A Tale of Two Protests: UVA vs. Berkeley

by James A. Bacon

The Jefferson Council is often critical of the free-speech environment at the University of Virginia, but we’re also cognizant that things could be a lot worse. UVA could be Harvard, which has the worst possible free-speech rating from the Foundation for Individual Rights & Expression… or Berkeley, which is almost as bad.

In his Substack publication Original Jurisdiction, legal analyst David Lat contrasts the behavior of law students at UVA and Berkeley. Describing a speech at UVA by Justice Jay Mitchell of the Alabama Supreme Court, who wrote the controversial opinion in Alabama’s invitro fertilization case, Lat writes:

Some UVA students decided to protest him. As I approached the room where he would be speaking, I saw several protesters standing outside and holding signs. I wondered if they would yell at me or other people going into the talk, à la the Stanford law students who shouted “shame, shame” at attendees of Judge Kyle Duncan’s March 2023 talk—and who screamed at Judge Duncan things like, “We hope your daughters get raped!”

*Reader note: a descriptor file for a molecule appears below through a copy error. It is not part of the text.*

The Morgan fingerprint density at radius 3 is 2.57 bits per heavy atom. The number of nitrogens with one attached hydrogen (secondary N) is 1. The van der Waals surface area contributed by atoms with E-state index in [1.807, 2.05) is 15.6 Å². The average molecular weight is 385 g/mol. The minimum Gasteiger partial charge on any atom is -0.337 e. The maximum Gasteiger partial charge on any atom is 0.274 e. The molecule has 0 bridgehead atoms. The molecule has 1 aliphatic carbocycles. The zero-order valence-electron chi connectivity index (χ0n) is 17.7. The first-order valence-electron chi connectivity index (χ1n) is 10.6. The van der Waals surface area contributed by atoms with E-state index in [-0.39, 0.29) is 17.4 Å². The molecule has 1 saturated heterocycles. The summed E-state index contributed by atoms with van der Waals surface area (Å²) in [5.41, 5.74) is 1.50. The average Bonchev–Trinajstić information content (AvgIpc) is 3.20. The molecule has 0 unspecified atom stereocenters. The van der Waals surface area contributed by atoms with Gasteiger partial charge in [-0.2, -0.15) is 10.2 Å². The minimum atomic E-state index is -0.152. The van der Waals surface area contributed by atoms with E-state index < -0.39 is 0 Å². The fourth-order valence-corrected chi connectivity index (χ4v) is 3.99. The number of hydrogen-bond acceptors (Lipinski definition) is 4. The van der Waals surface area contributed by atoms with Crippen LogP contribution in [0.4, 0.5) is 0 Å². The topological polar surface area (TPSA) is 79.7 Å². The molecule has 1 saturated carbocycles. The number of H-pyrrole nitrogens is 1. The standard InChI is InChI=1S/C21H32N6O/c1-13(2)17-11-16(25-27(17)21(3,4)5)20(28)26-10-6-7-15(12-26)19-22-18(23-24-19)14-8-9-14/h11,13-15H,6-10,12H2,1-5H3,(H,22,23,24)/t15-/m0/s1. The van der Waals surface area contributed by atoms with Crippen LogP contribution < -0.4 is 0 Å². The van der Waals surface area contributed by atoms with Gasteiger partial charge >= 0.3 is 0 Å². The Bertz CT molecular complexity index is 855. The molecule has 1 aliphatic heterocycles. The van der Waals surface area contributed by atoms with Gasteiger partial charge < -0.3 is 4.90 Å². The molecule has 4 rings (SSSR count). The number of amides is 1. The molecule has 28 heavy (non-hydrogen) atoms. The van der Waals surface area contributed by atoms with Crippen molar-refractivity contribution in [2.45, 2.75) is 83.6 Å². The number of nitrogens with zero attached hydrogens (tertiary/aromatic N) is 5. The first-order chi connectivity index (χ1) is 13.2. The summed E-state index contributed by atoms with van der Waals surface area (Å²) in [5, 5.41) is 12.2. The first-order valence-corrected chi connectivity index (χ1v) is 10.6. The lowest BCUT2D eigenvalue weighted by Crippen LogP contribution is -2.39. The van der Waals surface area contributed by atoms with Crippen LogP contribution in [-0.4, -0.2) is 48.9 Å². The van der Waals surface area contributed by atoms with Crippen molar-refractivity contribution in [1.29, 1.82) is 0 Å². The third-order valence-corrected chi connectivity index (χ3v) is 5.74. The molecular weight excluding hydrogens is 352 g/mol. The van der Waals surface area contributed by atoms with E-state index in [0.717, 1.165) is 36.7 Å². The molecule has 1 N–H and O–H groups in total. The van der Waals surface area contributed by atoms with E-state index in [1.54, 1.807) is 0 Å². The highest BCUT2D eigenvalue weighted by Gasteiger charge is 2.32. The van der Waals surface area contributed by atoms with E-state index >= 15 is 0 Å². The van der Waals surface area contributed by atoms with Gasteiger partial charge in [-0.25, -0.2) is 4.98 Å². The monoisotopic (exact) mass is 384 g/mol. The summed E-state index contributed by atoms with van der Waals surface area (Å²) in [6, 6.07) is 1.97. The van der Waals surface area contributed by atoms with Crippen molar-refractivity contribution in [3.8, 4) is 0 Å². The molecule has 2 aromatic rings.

Continue reading

Miyares, Manchin to Speak at UVA

The Jefferson Council is pleased to partner with the Center for Politics to bring these two prominent politicians to the University of Virginia.

Team Ryan Defends Closed Board Session

by James A. Bacon

University of Virginia officials have responded, albeit obliquely, to questions raised by the Jefferson Council about the legality of a closed session called during a Board of Visitors meeting March 1.

In a column posted in the “So Hoos Asking” feature of UVA Today, University spokesman Brian Coy walked readers through the basics of closed sessions under Virginia state law. In that piece, he cited the real-world example of the Board’s vote last month to go into closed session to discuss the safety of Jewish students on Grounds in the wake of allegations of antisemitism.

Coy’s description of the session reveals details not previously available to the public. I’m not entirely satisfied with his explanation, as I shall explain in due course, but even if I were, another issue arises: If the topic of the closed-session discussion was as narrowly focused as Coy says it was, it drives home the fact that Rector Robert Hardie and President Jim Ryan have shut down any discussion in open session of the larger questions of UVA’s hostile climate to Jews.

In the cause of promoting open and reasoned dialogue, we are duty-bound to inform our readers fully and fairly of the views of the Ryan administration. Here follows the full passage from Coy’s column. Continue reading